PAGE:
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The Artemis I rocket will have its third launch attempt on Tuesday, September 27, but Tropical Depression Nine could change that.
The 70-minute launch window opens at 11:37 a.m. ET and the Space Launch System rocket and Orion spacecraft continue to sit on the launch pad at Kennedy Space Center in Florida.
Concerns about a weather system forming in the Caribbean kept weather conditions only 20% favorable for launch. The tropical depression’s current track puts the storm on track to affect Cuba and Florida early next week.
Given the uncertainty in the storm’s track, intensity and arrival time, the Artemis team will use the latest data to inform its decision, said Mike Bolger, manager of NASA’s Exploration Ground Systems Program.
“Deep tropical moisture will sweep into the spaceport on Tuesday, with widespread cloud cover and scattered showers possible during the launch window,” according to a A forecast issued by the US Space Force on Friday.
Launch constraints required that the Artemis I mission not fly through any rain. Launch barriers are designed to protect against natural and rocket-propelled lightning strikes, which could damage the rocket and endanger public safety, according to the Space Force. .
According to Space Force, rocket-powered lightning is created when a large rocket flies through a strong enough atmospheric electric field, so a cloud that isn’t generating natural lightning still has rocket-powered lightning. can cause
The Artemis team is closely monitoring the weather and will make a decision on Saturday. If the rocket stack needs to be brought back to the Vehicle Assembly Building at Kennedy Space Center, the process can take several days.
Meanwhile, the Artemis team is encouraged after a “really successful tanking test,” and “the rocket is looking good for upcoming launch efforts,” said John Blevins, SLS chief engineer at NASA Marshall in Huntsville, Alabama. at the Space Flight Center.
A critical fuel test for the Mega Moon rocket met all of its objectives on Wednesday, despite two separate hydrogen leaks.
The purpose of the cryogenic demonstration was to test the modified seals and use the updated, “kinder and gentler” loading method of the supercooled propellant that the rocket would experience on launch day.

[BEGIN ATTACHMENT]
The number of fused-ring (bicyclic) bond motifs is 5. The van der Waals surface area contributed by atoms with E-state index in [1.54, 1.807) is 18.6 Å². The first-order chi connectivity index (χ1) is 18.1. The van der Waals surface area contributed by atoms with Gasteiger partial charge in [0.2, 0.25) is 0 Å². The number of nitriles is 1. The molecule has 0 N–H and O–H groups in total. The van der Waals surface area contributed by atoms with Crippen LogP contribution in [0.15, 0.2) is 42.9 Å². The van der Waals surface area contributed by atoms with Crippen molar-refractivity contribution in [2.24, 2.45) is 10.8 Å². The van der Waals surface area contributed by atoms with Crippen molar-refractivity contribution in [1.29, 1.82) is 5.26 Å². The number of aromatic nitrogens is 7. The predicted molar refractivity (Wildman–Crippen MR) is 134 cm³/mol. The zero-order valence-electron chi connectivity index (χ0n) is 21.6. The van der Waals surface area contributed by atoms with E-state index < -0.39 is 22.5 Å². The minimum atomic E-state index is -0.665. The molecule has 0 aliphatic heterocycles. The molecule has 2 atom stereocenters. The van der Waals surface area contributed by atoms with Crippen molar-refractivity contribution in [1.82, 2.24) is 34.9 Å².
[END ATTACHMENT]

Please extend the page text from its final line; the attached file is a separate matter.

NASA engineers detected a liquid hydrogen leak during the test that had the “same signature” as the leak that prevented the launch attempt on September 3. However, their troubleshooting efforts allowed the team to manage the leak.
The team was able to completely fill the core stage with liquid oxygen and liquid hydrogen. They also completed an engine bleed test, which conditions the four engines and brings their temperature down before launch. (The mission team cleared the first Artemis I launch attempt on August 29 of a problem with a faulty sensor during bleeding.)
During the pre-pressure test a hydrogen leak was detected on the 4-inch quick disconnect line for engine bleed that exceeded the 4% limit. This quick disconnect line carries the liquid hydrogen out after passing through the engines and cooling. But the leakage rate itself decreased.
Additionally, the Artemis team has received approval from the Space Force for a September 27 launch attempt and an October 2 backup date.
The Space Force oversees all rocket launches from the East Coast of the United States, including NASA’s Florida launch site, and the area is known as the Eastern Range. Range personnel are tasked with ensuring that any attempted launch poses no risk to people or property.
After receiving detailed data from NASA, the space force issued waivers for launch dates.
The inaugural mission of the Artemis program will begin a phase of NASA’s space exploration into the first unexplored regions of the Moon – on the Artemis II and Artemis III missions, scheduled for 2024 and 2025, respectively – and eventually various astronauts. intends to land the crew. Provision of crewed missions to Mars.